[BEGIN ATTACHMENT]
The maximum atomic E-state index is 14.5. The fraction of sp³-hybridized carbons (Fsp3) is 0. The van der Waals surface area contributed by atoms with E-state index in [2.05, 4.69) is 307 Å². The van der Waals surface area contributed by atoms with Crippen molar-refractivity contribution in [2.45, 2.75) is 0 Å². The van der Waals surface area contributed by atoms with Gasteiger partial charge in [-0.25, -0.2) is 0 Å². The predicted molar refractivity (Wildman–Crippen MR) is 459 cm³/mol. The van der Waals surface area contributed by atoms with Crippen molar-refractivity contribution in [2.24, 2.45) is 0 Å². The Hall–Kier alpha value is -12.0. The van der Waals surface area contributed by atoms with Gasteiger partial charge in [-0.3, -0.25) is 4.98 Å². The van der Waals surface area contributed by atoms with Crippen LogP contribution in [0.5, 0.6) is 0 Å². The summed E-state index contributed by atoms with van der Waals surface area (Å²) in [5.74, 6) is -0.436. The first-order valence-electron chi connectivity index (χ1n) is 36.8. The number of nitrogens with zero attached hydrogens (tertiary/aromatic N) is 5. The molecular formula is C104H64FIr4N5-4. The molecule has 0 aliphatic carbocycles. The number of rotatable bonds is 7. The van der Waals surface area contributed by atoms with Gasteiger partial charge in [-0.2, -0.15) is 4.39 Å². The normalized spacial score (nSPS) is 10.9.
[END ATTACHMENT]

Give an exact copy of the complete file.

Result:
The maximum atomic E-state index is 14.5. The fraction of sp³-hybridized carbons (Fsp3) is 0. The van der Waals surface area contributed by atoms with E-state index in [2.05, 4.69) is 307 Å². The van der Waals surface area contributed by atoms with Crippen molar-refractivity contribution in [2.45, 2.75) is 0 Å². The van der Waals surface area contributed by atoms with Gasteiger partial charge in [-0.25, -0.2) is 0 Å². The predicted molar refractivity (Wildman–Crippen MR) is 459 cm³/mol. The van der Waals surface area contributed by atoms with Crippen molar-refractivity contribution in [2.24, 2.45) is 0 Å². The Hall–Kier alpha value is -12.0. The van der Waals surface area contributed by atoms with Gasteiger partial charge in [-0.3, -0.25) is 4.98 Å². The van der Waals surface area contributed by atoms with Crippen LogP contribution in [0.5, 0.6) is 0 Å². The summed E-state index contributed by atoms with van der Waals surface area (Å²) in [5.74, 6) is -0.436. The first-order valence-electron chi connectivity index (χ1n) is 36.8. The number of nitrogens with zero attached hydrogens (tertiary/aromatic N) is 5. The molecular formula is C104H64FIr4N5-4. The molecule has 0 aliphatic carbocycles. The number of rotatable bonds is 7. The van der Waals surface area contributed by atoms with Gasteiger partial charge in [-0.2, -0.15) is 4.39 Å². The normalized spacial score (nSPS) is 10.9.